Content of Kuruntokai
The poetic work of Kuruntokai comprises of a renowned poem titled the Red Earth and Pouring Rain, written by the poet Sembula Peyaneerar who composed many verses of Tamil literature from the Sangam age. Red Earth and Pouring Rain is constituted in the 40th verse in the Kuruntokai collection. The picture that is illustrated in the poem red earth and pouring rain portrays the image of the arrival of the first monsoonal rains in the Tamil land. The rains fall on the earth, which are naturally coloured red, in the hilly areas of the Tamil country, and are a typical feature of the region. The drops of rain merge with the dried out and scorched soil and form cool damp clay. Eventually the flowers begin to bloom with the advent of the rain.
Through the vivid narration of the natural surroundings, the poem Red Earth and Pouring Rain in the Kuruntokai anthology creates a setting and mood where two separated lovers covertly and stealthily meet with each other in the monsoon soaked hills. The lovelorn protagonist and his lover are pleased to see one another after a long time and their hearts, unexpectedly and suddenly, begin to beat rapidly as a result of being together. The poem also conveys a second level of implication and meaning which is which the poet creates through his words by illustrating an image of sequence and progression.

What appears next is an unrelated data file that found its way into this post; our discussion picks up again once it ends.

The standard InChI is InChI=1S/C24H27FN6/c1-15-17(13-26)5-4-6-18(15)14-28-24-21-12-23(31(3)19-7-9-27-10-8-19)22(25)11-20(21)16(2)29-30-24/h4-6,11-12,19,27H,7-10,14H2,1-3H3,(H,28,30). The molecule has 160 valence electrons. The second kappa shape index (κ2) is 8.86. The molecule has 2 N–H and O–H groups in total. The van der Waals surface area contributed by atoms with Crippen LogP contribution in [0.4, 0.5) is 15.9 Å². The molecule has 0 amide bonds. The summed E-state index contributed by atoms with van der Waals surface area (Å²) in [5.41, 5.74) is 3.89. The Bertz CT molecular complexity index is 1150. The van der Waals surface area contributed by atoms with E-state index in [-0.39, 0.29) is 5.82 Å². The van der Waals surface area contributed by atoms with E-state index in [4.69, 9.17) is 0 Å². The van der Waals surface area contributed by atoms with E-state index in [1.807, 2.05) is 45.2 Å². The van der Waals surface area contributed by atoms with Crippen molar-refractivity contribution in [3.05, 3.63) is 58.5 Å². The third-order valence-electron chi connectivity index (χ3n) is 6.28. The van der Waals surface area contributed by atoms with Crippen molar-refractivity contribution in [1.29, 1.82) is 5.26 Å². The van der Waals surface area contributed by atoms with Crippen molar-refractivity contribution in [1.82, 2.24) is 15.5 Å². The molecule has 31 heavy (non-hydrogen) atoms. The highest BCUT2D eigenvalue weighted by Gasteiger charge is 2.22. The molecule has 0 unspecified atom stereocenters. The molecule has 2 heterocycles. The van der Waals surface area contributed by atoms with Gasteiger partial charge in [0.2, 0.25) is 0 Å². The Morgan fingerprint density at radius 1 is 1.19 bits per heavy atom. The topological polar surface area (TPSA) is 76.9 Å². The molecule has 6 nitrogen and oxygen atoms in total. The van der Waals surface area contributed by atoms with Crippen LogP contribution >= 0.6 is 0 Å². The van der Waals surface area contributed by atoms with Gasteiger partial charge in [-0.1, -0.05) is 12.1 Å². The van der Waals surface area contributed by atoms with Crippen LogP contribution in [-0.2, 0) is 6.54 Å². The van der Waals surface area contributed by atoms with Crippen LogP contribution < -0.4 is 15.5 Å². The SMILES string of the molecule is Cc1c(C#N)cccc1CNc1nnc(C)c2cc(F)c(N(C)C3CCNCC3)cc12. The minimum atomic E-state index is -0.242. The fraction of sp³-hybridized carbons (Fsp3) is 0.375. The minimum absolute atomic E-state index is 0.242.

The poem Red Earth and Pouring Rain commences with the probable bonds of camaraderie and friendship, and then the development of affiliation, understanding and relationship between the parents. The verse then shifts to describe about the relationship formed by two people who are learning, discovering new things and are getting to know each other. These concepts and ideas create a concrete imagery of the inherent picture of red earth in the rain, which narrates the quest and journey of two lovers from loneliness to unification, in a parallel line.
Lastly, there is also the image of the Kurinji flower, which even though is not mentioned in the poem Red Earth and Pouring Rain in the Kuruntokai collection, but is present as an essential part of the hilly landscape in the Tamil land. The Kurinji flower blossoms only once in 12 years, which is also the period related with Tamiltradition when a girl matures and reaches womanhood. The poem depicts, through the image of the flower, the sense of a woman maturing to union and awakening to herself.
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